Here I'm going to do some flying by the seat of my pants and capture some first impressions. On the nose, this whisky is young, dirty, fruity, peaty, peppery, and ABV hot (it's 58.4% - cask strength does a body good). Immediately Bruichladdich's Octomore springs to mind as a close cousin. The comparison is apt: both whiskies are young (Octomore is typically bottled at 5 years old, although a 10 year old expression exists), both are intensely peaty, and both present a stunningly rich combination of oils, fruits, and umami on the palate (here I credit both distilleries' use of a longer-than-usual fermentation, typically 96 to 100+ hours). This particular bottling isn't exactly representative of what you'd find in Machir Bay. The pepper and peat are more intense and argumentative. The whisky is more "farmyard" in its character. It is absolutely a close cousin to Octomore, if a bit of a departure for Kilchoman. In fact, I'm stunned to think that this is only peated to somewhere between 20-50 ppm phenols.* Octomores are famous for being the most heavily peated whiskies in the world, and they're well known to be the most treasured and unique whiskies in my collection (Orpheus and Comus). What I'm basically telling you is that you can get a taste of Octomore here for half the price, and that is remarkable. Who's ready for a highland hoe-down?
*Kilchoman grows 25% of the barley used in its maltings on site, with the other 75% coming from Port Ellen. Port Ellen maltings are peated to around 50 ppm phenols (similar to Ardbeg), while Kilchoman's own maltings are peated to around 20-25 ppm. I can't be sure which malting (possibly it was both) was used to fill this cask, but whatever it was the peat is still enormous.
This smells like a whisky from another age. It's earthy and farmy - like you can practically smell the dirt clods and cow paddies (actually not unpleasant). There's a lot of white pepper, tarry ropes, wet steam engine coal smoke, heavy train grease, and smoke n' oakum on the gun decks. What a powerhouse of a nose! It's like few other whiskies you'll ever experience, even if - no, especially if - you're a fan of the Islay style. Prepare to be surprised.
The whisky betrays a little more of its youth on the palate. It's way hot, greasy, and peppery, like the surface of a charcoal grill after you've just had a monstrous 4th of July cookout on it. There's a good malty note, but it's more fruity lambic and less light beer. This is making me wonder how old Talisker's Storm really is, because there are similar malt characteristics at play. The finish is steak seasoning all over your tongue, with peppery heat concentrating on the tip of your tongue and the back of your throat. You can smell it and taste it on your breath hours later.
I really am pleased to have this little crowd pleaser at the back of the cabinet. I often break it out for a teachable moment on whisky maturation, but I need to remember to enjoy it on its own more often. While it's still in stock, I suppose you can too. In either case, you really owe it to yourself to enjoy this little snippet of history in the making if you get the chance. Kilchoman is a distillery that's going places.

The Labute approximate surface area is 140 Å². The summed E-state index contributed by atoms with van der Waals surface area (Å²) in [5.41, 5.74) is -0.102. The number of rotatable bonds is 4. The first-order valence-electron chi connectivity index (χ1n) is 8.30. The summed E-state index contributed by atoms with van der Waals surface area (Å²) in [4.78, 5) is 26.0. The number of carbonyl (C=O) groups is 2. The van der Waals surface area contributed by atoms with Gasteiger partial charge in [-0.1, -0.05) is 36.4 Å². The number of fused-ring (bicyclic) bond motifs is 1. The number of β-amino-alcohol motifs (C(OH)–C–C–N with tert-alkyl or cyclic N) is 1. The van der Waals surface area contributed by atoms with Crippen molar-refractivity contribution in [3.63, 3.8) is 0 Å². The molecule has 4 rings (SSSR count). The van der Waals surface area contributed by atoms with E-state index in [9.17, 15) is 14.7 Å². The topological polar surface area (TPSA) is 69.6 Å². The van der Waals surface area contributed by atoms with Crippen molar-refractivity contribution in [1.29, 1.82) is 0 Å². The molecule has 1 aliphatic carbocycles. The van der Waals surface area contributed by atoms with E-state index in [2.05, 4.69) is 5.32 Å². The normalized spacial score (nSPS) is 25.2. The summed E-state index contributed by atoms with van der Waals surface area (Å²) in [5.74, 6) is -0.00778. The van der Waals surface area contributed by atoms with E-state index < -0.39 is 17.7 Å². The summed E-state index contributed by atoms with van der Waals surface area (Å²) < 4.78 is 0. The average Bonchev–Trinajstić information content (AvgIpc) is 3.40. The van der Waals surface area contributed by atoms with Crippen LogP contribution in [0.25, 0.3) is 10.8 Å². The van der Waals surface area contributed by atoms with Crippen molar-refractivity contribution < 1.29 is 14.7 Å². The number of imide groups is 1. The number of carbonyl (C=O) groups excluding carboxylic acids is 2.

The woods are lovely, dark, and deep,
Welcome back! We're making our way through our journal of discontinued casks from the independent bottler Single Cask Nation. Some of you may have asked me about my favorite independent bottler last year, but were disappointed to hear that the membership fee was a little steep (even if it included a complementary bottle of your choice). I don't get paid to shill for these guys (let's be kind, it's hardly "shilling" given the quality of their whiskies), but they have a new "White Lite" level of membership that is just a basic entry fee, giving you access to all of their member whiskies. It's worth it if you're itching to get your hands on the things I'm writing about.
It's worth mentioning that independent bottlers (IB's) are not just for the uber nerds of the whisky underground. Most IB's have a definite mission or vision behind their work. I am of the mind that SCN whiskies stand out because they don't just buy old casks or rare casks (the unique provenance of many IB's), but they specially curate their cask selection for unique whiskies that stand out from the pack. They are the Pandora Radio / Zite App of IB's, taking input from their members (usually straight from their members-only Facebook page) and bottling what they know we'll enjoy. Best of all, despite their affiliation with the Jewish Whisky Society, you don't have to be Jewish or a whisky expert to join. I am neither.
Don't take my word for it though. Before you deep dive into this Benriach, it's worth hopping over to The Coopered Tot to see what he thought of the whiskies a few weeks ago. Pay special attention to the differences in how he approached each bottling. Where I saw deodorant and pickles, he saw vidalia onion and dark, toothy oak. That's the joy of whisky, friends. We each approach it in our own way.
17 years old - I love how so many SCN whiskies defy the arbitrary 10, 12 ,16, 18, 21 year age statements that you find in the core ranges. This Benriach was distilled in 1995 (bottled in 2012), three years before the distillery gave up their own floor maltings for a decade and half. Any Benriach this old today would have been distilled from barley malted offsite by a large malting corporation. Thankfully, the distillery fully resumed the floor malting process in 2013, making it one of only a handful of Scottish distilleries that continue this time-honored tradition (most of them Hebridean). Look at the names of the distilleries who still do their own floor malting: Laphroaig, Bowmore, Kilchoman (Islay represents!), Highland Park, Springbank, the Balvenie, and Benriach. You'll notice that these names are among the short list of those I esteem as the absolute best of Scotch whisky. I don't necessarily think that's because of the floor malting process. I think it's because the floor malting shows these distilleries care.